In Review: The Boss SL-2 Slicer

A pedal like the Boss SL-2 Slicer is an acquired taste. The pedal itself is, as the name suggests, a digital slicer that cuts a signal into pieces and spits it back out as a staccato techno sound or a high and twangy tremolo. Based on the Boss SL-20 Slicer, this smaller and lighter pedal does everything the previous version did and more and at $169 I can safely say it should be in the arsenal of any musician with a New Wave/Trip Hop/Emo bent.

Boss says the pedal will work for nearly any instrument although I only tried it with a guitar. The pedal has two inputs and outputs for full stereo support and it allows for cool stereo affects including “Fixed, EFX/Direct, Random, Ping-Pong, Auto, 3D Cross, and 3D Rotation.” This means you can ping pong sound from speaker to speaker or even simulate a spinning sound.

The pedal also has a variation dial that selects from one of 8 USB-programmable selections. These selections range from straightforward reverb sounds to a digital decay that breaks down each note as you play, a la Bon Iver or Francis and the Lights. This kind of sound has become more popular lately in Indie circles and it’s definitely well-represented here.

The most interesting part of the pedal is the BOSS Tone Studio app that lets you program your own sounds on your PC or Mac.

The device even has expansion packs that let you update the pedal and add new patterns.

I messed with the pedal a bit in order to create something like a gentle bit of surf rock – please excuse my lack of talent – and was able to squeeze out something very David Lynch out of a very basic set of chords.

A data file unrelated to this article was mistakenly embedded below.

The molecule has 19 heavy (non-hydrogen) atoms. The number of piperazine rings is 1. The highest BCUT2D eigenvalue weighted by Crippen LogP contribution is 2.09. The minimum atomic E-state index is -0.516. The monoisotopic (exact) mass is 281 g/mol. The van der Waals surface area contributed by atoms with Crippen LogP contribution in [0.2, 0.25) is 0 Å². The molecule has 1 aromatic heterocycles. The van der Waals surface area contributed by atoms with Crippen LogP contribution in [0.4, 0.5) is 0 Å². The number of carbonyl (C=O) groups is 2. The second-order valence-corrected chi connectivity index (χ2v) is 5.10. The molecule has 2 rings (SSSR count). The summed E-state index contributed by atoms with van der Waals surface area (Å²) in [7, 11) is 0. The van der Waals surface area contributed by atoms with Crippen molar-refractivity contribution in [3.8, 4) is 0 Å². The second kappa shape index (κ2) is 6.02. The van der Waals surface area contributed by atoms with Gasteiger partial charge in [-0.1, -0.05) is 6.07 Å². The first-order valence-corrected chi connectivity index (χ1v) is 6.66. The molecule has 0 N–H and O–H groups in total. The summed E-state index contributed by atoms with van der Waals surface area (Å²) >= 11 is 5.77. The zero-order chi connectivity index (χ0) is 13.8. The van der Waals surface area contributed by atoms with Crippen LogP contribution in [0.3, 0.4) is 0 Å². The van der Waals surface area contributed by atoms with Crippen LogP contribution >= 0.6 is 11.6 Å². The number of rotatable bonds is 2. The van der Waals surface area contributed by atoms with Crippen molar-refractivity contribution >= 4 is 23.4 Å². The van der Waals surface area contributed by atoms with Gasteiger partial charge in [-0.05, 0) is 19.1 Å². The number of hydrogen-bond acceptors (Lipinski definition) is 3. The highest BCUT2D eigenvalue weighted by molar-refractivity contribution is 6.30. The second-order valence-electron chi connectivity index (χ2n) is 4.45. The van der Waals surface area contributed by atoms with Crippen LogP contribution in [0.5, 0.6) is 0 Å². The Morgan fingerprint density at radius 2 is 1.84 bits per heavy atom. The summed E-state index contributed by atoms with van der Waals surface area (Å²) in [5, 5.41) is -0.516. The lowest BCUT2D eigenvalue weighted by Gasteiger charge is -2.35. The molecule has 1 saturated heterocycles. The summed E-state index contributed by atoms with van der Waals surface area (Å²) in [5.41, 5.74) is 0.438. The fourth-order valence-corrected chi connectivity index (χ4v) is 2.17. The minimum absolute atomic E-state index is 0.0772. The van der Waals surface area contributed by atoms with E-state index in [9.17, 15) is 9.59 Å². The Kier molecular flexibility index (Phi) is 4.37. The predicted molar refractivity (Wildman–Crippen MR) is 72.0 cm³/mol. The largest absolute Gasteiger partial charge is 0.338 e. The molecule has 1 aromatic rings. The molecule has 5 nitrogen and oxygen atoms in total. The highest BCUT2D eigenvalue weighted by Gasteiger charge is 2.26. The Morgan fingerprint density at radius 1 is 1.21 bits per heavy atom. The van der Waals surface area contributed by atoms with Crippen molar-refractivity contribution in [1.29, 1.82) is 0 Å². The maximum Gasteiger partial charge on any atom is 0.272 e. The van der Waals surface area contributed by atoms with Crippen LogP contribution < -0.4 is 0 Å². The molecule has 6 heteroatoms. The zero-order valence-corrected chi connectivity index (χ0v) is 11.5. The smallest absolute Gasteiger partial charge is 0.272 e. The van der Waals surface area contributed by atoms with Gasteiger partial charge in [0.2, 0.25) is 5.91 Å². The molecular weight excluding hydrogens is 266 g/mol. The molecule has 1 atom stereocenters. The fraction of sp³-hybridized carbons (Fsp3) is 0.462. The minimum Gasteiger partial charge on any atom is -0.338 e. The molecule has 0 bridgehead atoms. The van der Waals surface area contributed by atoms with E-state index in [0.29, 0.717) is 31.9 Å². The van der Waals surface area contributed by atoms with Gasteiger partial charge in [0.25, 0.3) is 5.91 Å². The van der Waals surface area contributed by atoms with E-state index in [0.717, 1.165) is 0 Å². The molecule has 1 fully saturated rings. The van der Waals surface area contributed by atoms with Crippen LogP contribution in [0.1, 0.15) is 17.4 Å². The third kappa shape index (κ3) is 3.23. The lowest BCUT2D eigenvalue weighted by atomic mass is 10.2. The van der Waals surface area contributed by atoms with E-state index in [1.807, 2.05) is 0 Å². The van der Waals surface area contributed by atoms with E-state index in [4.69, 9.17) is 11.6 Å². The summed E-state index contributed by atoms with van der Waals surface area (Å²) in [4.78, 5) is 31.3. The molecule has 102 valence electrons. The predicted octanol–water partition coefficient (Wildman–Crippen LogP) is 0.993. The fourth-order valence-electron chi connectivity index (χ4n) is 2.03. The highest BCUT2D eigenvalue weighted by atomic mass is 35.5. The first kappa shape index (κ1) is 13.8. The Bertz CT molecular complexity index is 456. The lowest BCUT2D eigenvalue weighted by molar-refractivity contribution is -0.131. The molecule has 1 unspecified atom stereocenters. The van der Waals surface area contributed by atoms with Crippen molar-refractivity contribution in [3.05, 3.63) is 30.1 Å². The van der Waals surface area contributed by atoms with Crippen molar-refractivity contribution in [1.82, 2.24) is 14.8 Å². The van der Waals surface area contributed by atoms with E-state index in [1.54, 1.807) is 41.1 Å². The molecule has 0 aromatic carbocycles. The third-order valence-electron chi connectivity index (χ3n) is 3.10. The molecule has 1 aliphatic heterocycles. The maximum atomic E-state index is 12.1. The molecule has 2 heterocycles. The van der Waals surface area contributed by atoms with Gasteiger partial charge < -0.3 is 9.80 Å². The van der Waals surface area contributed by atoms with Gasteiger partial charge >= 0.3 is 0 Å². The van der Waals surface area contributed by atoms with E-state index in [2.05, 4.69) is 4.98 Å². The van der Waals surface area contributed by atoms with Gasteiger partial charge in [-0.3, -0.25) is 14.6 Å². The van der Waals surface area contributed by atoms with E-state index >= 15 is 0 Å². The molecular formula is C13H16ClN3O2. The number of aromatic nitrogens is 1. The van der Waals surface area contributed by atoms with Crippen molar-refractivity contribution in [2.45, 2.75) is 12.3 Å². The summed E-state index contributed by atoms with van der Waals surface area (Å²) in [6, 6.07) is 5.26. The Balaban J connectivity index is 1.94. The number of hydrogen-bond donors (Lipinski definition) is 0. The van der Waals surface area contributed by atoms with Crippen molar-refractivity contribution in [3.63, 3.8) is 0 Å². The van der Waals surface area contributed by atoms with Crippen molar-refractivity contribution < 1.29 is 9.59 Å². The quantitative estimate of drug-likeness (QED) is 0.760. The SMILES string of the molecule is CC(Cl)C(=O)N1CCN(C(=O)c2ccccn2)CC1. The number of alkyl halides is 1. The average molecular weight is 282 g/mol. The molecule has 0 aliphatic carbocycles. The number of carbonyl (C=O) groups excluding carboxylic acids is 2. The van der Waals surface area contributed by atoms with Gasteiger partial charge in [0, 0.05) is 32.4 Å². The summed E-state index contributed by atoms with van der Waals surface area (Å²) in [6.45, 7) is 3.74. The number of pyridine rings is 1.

I can’t think of any reason to dislike this pedal unless you just don’t like the concept. It’s a very digital-first pedal and offers very little in the way of “authentic” or “tube” sounds. It’s not a one trick pony and programming it might also be daunting for some players.

That said, this pedal works well out of the box and I can’t report any concerns. Getting a good sound out of it is easy and the controls are simple enough to master after a few tries. Heck, you don’t even need to master them: the whole system is so intuitive that you could spend your life just twiddling the knobs to create whatever sound you were looking for or, more importantly, happy with.

Check out my video above for more on the pedal but for my part I’m smitten with this clever, compact pedal that offers loads of sound options and plenty of versatility. You can check out the pedal at Amazon here.

John Biggs

John Biggs is an entrepreneur, consultant, writer, and maker. He spent fifteen years as an editor for Gizmodo, CrunchGear, and TechCrunch and has a deep background in hardware startups, 3D printing, and blockchain. His work has appeared in Men’s Health, Wired, and the New York Times.

View all posts by John Biggs →

Leave a Reply

Your email address will not be published. Required fields are marked *

%d bloggers like this: